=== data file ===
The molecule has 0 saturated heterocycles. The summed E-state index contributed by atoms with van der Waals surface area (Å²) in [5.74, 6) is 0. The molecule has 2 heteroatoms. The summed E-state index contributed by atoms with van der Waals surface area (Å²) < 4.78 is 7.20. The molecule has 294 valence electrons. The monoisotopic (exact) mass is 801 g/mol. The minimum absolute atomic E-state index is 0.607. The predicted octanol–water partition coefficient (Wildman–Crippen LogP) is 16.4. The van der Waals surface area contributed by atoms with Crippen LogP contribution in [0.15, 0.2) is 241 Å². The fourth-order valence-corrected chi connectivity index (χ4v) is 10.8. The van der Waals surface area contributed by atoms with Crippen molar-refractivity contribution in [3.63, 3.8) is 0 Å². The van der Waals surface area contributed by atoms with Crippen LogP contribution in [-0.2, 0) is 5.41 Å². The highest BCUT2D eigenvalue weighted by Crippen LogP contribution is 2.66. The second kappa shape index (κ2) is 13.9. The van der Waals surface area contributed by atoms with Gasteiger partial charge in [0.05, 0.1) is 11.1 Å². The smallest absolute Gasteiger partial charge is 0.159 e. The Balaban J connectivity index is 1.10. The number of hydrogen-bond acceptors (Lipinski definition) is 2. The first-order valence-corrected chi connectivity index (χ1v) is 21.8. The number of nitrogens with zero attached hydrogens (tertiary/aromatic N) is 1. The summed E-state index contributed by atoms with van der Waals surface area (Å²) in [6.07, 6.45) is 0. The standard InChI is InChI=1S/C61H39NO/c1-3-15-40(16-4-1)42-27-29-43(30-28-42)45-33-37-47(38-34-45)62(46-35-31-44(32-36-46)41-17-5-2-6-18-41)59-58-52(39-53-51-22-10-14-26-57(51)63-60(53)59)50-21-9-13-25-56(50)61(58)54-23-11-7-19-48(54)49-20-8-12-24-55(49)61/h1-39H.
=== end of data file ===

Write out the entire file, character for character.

The molecule has 0 saturated heterocycles. The summed E-state index contributed by atoms with van der Waals surface area (Å²) in [5.74, 6) is 0. The molecule has 2 heteroatoms. The summed E-state index contributed by atoms with van der Waals surface area (Å²) < 4.78 is 7.20. The molecule has 294 valence electrons. The monoisotopic (exact) mass is 801 g/mol. The minimum absolute atomic E-state index is 0.607. The predicted octanol–water partition coefficient (Wildman–Crippen LogP) is 16.4. The van der Waals surface area contributed by atoms with Crippen LogP contribution in [0.15, 0.2) is 241 Å². The fourth-order valence-corrected chi connectivity index (χ4v) is 10.8. The van der Waals surface area contributed by atoms with Crippen molar-refractivity contribution in [3.63, 3.8) is 0 Å². The van der Waals surface area contributed by atoms with Crippen LogP contribution in [-0.2, 0) is 5.41 Å². The highest BCUT2D eigenvalue weighted by Crippen LogP contribution is 2.66. The second kappa shape index (κ2) is 13.9. The van der Waals surface area contributed by atoms with Gasteiger partial charge in [0.05, 0.1) is 11.1 Å². The smallest absolute Gasteiger partial charge is 0.159 e. The Balaban J connectivity index is 1.10. The number of hydrogen-bond acceptors (Lipinski definition) is 2. The first-order valence-corrected chi connectivity index (χ1v) is 21.8. The number of nitrogens with zero attached hydrogens (tertiary/aromatic N) is 1. The summed E-state index contributed by atoms with van der Waals surface area (Å²) in [6.07, 6.45) is 0. The standard InChI is InChI=1S/C61H39NO/c1-3-15-40(16-4-1)42-27-29-43(30-28-42)45-33-37-47(38-34-45)62(46-35-31-44(32-36-46)41-17-5-2-6-18-41)59-58-52(39-53-51-22-10-14-26-57(51)63-60(53)59)50-21-9-13-25-56(50)61(58)54-23-11-7-19-48(54)49-20-8-12-24-55(49)61/h1-39H.